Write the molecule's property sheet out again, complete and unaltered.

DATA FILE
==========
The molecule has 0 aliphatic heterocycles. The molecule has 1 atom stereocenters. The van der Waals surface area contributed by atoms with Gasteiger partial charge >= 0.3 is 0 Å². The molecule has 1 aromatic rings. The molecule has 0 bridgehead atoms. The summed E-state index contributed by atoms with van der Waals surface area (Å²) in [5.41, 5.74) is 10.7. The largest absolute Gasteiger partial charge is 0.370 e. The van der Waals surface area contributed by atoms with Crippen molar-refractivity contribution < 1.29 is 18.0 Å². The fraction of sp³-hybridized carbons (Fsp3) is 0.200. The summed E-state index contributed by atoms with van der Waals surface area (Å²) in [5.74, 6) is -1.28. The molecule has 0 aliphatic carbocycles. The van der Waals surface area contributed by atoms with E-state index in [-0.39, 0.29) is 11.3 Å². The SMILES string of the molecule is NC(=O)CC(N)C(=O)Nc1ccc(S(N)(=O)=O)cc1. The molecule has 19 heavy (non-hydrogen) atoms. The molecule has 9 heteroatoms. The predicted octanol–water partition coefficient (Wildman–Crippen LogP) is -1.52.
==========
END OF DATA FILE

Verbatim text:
The molecule has 0 aliphatic heterocycles. The molecule has 1 atom stereocenters. The van der Waals surface area contributed by atoms with Gasteiger partial charge >= 0.3 is 0 Å². The molecule has 1 aromatic rings. The molecule has 0 bridgehead atoms. The summed E-state index contributed by atoms with van der Waals surface area (Å²) in [5.41, 5.74) is 10.7. The largest absolute Gasteiger partial charge is 0.370 e. The van der Waals surface area contributed by atoms with Crippen molar-refractivity contribution < 1.29 is 18.0 Å². The fraction of sp³-hybridized carbons (Fsp3) is 0.200. The summed E-state index contributed by atoms with van der Waals surface area (Å²) in [5.74, 6) is -1.28. The molecule has 0 aliphatic carbocycles. The van der Waals surface area contributed by atoms with E-state index in [-0.39, 0.29) is 11.3 Å². The SMILES string of the molecule is NC(=O)CC(N)C(=O)Nc1ccc(S(N)(=O)=O)cc1. The molecule has 19 heavy (non-hydrogen) atoms. The molecule has 9 heteroatoms. The predicted octanol–water partition coefficient (Wildman–Crippen LogP) is -1.52.